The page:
Yesterday (5 July) an inquest into the death of Mohammed Hassan, an Iraqi teenager who died trying to reach relatives in the UK from Dunkirk, concluded with HM Senior Coroner for Oxfordshire, Mr Darren Salter recommending changes in the way that refugee children are dealt with in northern France. HM Senior Coroner said they should be provided with written information about their rights [to family reunion in Europe]. He also identified concerns about training Home Office officials received in dealing with unaccompanied children and the procedures for passing information to French authorities.
Mohammed had been detained by the Home Office after they found him in a lorry in Dunkirk, just days before he died. The coroner found “non-compliance with existing procedures and arguable gaps” in Home Office procedures in northern France. He also said that there was an element of “don’t ask” among Home Office officials in France when dealing with unaccompanied child refugees “because this will lead to a requirement for more to be done”. The evidence at the inquest also established that Mohammed’s detention by Border Force was not properly authorised.
Mohammed died in Oxfordshire in April 2015 when the lorry he had stowed away in ran him over. Having travelled from Iraq, the Kurdish teenager spent three months in the camps in Dunkirk before eventually smuggling himself to the UK under the wheel arches of the lorry. He was trying to reach his uncle, Shamal Silah in Manchester.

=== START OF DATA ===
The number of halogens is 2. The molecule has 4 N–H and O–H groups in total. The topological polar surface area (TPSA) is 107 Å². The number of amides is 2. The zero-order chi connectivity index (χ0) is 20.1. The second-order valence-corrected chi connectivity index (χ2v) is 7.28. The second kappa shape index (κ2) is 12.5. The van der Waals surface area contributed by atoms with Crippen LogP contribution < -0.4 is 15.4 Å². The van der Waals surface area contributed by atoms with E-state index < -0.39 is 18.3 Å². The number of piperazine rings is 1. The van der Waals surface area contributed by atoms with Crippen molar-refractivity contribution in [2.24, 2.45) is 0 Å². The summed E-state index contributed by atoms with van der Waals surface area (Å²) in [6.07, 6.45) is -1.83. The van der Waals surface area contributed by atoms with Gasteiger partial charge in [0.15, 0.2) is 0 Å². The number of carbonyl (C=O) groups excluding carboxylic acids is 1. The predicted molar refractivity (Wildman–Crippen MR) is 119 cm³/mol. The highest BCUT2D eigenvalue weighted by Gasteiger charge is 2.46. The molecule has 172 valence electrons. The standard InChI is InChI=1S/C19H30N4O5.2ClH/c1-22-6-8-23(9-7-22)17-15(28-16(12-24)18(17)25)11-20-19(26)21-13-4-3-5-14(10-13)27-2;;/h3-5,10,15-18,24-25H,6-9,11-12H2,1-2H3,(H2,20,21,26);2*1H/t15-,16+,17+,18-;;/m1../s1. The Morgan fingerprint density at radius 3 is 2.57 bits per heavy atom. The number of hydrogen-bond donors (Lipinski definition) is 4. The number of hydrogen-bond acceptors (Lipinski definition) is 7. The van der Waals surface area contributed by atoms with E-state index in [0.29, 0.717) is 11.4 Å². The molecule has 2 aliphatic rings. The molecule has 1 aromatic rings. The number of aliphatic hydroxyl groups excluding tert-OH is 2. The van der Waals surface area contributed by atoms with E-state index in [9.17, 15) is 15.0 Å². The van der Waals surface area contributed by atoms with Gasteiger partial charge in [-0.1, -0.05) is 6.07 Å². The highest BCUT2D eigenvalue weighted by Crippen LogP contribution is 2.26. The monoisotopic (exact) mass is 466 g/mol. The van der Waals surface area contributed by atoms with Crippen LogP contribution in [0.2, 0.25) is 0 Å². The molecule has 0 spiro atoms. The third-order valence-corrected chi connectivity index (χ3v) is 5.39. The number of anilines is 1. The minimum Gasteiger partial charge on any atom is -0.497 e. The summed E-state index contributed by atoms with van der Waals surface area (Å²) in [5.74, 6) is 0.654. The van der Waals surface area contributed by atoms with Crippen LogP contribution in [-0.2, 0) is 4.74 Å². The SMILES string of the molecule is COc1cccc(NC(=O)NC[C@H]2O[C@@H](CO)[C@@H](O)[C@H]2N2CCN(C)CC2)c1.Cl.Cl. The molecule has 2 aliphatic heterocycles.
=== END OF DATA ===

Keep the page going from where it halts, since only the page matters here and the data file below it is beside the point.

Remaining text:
Mr Shamal, who attended the inquest, said:
“He believed he had a right to come to the U.K because his family were at risk of being persecuted by extremist groups (ISIS).”
In response to Mohammed’s death, Safe Passage worked with his family to set up a petition calling on the government to make it easier for children to access safe and legal routes to asylum. The petition was launched on the BBC by Juliet Stevenson and gained 10,000 signatures in the first 48 hours. We also supported his family to demand the coroner’s investigation into his death and referred them to the brilliant team at Bhatt Murphy Solicitors.
George Gabriel, Safe Passage Project Lead, said:
“Mohammed was not the first, nor sadly the last, child to die trying to reach their family as is their legal right.
It is outrageous that despite the provisions in law for child refugees to reunite with their loved ones he was left with little alternative than to climb on the back of a lorry. As we have maintained for two years now government must operationalise these provisions or we will continue to see more deaths, chaos and pain. At the height of the Calais Jungle 1 in 6 people there were just children trying to reach loved ones. As the numbers arriving in Calais start to grow again we hope this inquest will underline the urgent need for government to open this legal pathway, rather than forcing more children onto the backs of lorries and over the barbed wire onto high speed trains.”
In response to the inquiry, a petition to reunite child refugees in Europe with their families in the UK has been launched by the brother of another child who was killed trying to reach him.
Dublin III is the legislation which governs EU asylum claims. According to Dublin III, refugees should claim asylum in the first EU country they reach. However, there is a provision under which, if you are a minor and have close family in another EU country, you can apply to be with them while your asylum claim is considered (and have your asylum claim transferred to that other EU country).